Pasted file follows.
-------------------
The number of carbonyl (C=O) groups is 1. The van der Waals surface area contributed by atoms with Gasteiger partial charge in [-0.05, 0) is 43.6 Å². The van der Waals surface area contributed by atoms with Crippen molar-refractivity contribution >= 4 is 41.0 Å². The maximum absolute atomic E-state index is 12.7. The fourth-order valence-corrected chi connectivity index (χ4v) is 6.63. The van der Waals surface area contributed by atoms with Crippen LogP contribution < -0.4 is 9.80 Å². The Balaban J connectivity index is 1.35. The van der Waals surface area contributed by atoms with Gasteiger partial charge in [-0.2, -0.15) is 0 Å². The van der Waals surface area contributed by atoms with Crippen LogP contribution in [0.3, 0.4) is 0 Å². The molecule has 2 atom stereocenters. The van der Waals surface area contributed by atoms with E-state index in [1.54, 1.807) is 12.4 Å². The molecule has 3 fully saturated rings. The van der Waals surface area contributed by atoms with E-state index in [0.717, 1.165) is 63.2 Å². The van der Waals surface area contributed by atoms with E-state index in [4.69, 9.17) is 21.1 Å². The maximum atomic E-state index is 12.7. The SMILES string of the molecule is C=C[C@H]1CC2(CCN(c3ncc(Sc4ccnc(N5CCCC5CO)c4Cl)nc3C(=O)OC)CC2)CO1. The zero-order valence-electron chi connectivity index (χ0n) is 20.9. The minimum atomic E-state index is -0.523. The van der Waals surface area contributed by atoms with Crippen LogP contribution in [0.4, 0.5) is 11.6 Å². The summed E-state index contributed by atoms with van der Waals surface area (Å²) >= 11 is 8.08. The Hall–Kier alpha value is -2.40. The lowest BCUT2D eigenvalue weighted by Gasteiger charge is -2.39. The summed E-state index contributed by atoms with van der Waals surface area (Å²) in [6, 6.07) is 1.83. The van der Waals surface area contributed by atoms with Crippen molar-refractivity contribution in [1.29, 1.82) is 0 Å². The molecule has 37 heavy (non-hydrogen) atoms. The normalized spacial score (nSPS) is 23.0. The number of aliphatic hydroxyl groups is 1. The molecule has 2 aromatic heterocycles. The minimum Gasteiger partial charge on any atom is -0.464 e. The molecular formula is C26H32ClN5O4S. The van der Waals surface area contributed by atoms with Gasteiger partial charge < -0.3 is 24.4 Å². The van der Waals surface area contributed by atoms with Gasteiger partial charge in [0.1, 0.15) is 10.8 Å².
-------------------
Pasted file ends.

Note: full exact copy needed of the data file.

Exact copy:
The number of carbonyl (C=O) groups is 1. The van der Waals surface area contributed by atoms with Gasteiger partial charge in [-0.05, 0) is 43.6 Å². The van der Waals surface area contributed by atoms with Crippen molar-refractivity contribution >= 4 is 41.0 Å². The maximum absolute atomic E-state index is 12.7. The fourth-order valence-corrected chi connectivity index (χ4v) is 6.63. The van der Waals surface area contributed by atoms with Crippen LogP contribution < -0.4 is 9.80 Å². The Balaban J connectivity index is 1.35. The van der Waals surface area contributed by atoms with Gasteiger partial charge in [-0.2, -0.15) is 0 Å². The van der Waals surface area contributed by atoms with Crippen LogP contribution in [0.3, 0.4) is 0 Å². The molecule has 2 atom stereocenters. The van der Waals surface area contributed by atoms with E-state index in [1.54, 1.807) is 12.4 Å². The molecule has 3 fully saturated rings. The van der Waals surface area contributed by atoms with E-state index in [0.717, 1.165) is 63.2 Å². The van der Waals surface area contributed by atoms with E-state index in [4.69, 9.17) is 21.1 Å². The maximum atomic E-state index is 12.7. The SMILES string of the molecule is C=C[C@H]1CC2(CCN(c3ncc(Sc4ccnc(N5CCCC5CO)c4Cl)nc3C(=O)OC)CC2)CO1. The zero-order valence-electron chi connectivity index (χ0n) is 20.9. The minimum atomic E-state index is -0.523. The van der Waals surface area contributed by atoms with Crippen LogP contribution in [0.4, 0.5) is 11.6 Å². The summed E-state index contributed by atoms with van der Waals surface area (Å²) >= 11 is 8.08. The Hall–Kier alpha value is -2.40. The lowest BCUT2D eigenvalue weighted by Gasteiger charge is -2.39. The summed E-state index contributed by atoms with van der Waals surface area (Å²) in [6, 6.07) is 1.83. The van der Waals surface area contributed by atoms with Crippen molar-refractivity contribution in [1.29, 1.82) is 0 Å². The molecule has 37 heavy (non-hydrogen) atoms. The normalized spacial score (nSPS) is 23.0. The number of aliphatic hydroxyl groups is 1. The molecule has 2 aromatic heterocycles. The minimum Gasteiger partial charge on any atom is -0.464 e. The molecular formula is C26H32ClN5O4S. The van der Waals surface area contributed by atoms with Gasteiger partial charge < -0.3 is 24.4 Å². The van der Waals surface area contributed by atoms with Gasteiger partial charge in [0.1, 0.15) is 10.8 Å².